Specialised in Italian cuisine, Theo Randall is currently head chef at Theo Randall at the Intercontinental Hotel London Park Lane. My Simple Italian showcases Theo's favourite Italian dishes that he enjoys cooking at home when he's not working in his restaurant. He focuses on what he loves best - a few top quality ingredients making perfectly balanced flavour combination - and offers over 100 recipes with simple methods that work in a home kitchen.
Marking The River Cafe's momentus 30th birthday, River Cafe 30 features 120 recipes from across three decades of bold and accomplished Italian cooking at the iconic London institution. From modern updates to some of the best loved recipes from the first River Cafe cookbook to 30 new recipes and plenty of stories and tips from Ruth Rogers throughout.
Perhaps one of the simplest dishes in the book, but the one I revisit the most, is the whipped sheep's milk ricotta. You can make this in your sleep. Just whip up the ricotta with some good whole milk and it becomes ethereally fluffy. Accented with sea salt, fresh herbs, and olive oil, it's ready to be slathered all over crusty bread. I serve this at just about every party I have. Another favorite is this cauliflower with brown butter, pear, sage, and hazelnuts. It has to be one of the best ways to eat cauliflower. "—Erin Zimmer, National Managing Editor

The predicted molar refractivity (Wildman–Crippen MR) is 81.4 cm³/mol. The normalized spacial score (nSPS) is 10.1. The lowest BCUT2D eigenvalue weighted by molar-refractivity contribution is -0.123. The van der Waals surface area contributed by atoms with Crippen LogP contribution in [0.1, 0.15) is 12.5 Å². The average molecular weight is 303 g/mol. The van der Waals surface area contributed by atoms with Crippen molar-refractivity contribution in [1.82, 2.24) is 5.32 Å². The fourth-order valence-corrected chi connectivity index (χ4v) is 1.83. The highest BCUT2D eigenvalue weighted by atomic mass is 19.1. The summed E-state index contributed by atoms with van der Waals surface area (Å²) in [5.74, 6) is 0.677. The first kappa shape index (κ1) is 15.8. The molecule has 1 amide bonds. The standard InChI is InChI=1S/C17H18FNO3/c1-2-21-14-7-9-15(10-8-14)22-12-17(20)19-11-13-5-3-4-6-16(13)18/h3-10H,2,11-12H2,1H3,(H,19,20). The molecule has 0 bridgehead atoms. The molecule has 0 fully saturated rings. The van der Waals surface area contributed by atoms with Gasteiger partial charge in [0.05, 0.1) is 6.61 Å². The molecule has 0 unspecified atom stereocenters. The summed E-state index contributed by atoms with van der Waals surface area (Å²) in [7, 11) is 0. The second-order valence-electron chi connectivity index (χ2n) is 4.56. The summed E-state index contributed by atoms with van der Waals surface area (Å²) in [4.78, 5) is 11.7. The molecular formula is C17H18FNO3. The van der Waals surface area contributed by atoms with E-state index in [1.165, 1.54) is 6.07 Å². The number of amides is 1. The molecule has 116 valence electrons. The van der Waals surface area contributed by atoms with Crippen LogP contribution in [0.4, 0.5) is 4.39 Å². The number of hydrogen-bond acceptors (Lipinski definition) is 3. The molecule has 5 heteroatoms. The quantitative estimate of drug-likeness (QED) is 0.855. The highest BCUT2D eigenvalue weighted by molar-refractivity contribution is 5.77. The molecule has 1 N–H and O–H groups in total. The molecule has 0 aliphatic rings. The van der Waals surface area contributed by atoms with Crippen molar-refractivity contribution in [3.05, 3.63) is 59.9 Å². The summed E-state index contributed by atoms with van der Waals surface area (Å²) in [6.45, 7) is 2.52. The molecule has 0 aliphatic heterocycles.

This is a list of Italian dishes and foods. Italian cuisine has developed through centuries of social and political changes, with roots as far back as the 4th century BC. Italian cuisine has its origins in Etruscan, ancient Greek, and ancient Roman cuisines. Significant changes occurred with the discovery of the New World and the introduction of potatoes, tomatoes, bell peppers and maize, now central to the cuisine but not introduced in quantity until the 18th century. The cuisine of Italy is noted for its regional diversity, abundance of difference in taste, and is known to be one of the most popular in the world, with influences abroad.
This is the most basic and simplest cooked pasta sauce, hence it is the benchmark of a good Italian home cook. This one boats of being among the original Italian recipes of pasta. easy and quick, this pasta recipe can be made under half an hour. Serve as a breakfast, pack for kid's tiffin or savour as an evening snack. You can even cook this for a casual and lazy dinner and pair this up with red wine.
When most Americans think of Italian food, spaghetti with meatballs and pizza come to mind. However, they’re generally unaware that Italy has a very diverse selection of choices. Many of these exotic recipes and techniques are available in books at any major bookstore. Traditional Italian cookbooks often contain detailed directions and color photographs useful for teaching authentic methods to cooks with any level of experience.
"For starters, Urban Italian is a beautiful book. Flip through the pages and the rustic-urban feel and dynamic colors just pop off the pages. You want to invite yourself to every meal Andrew Carmellini is cooking. The recipes are completely accessible with complex, rich, exciting flavors. I come away with recipes that are always filed under: "make this again."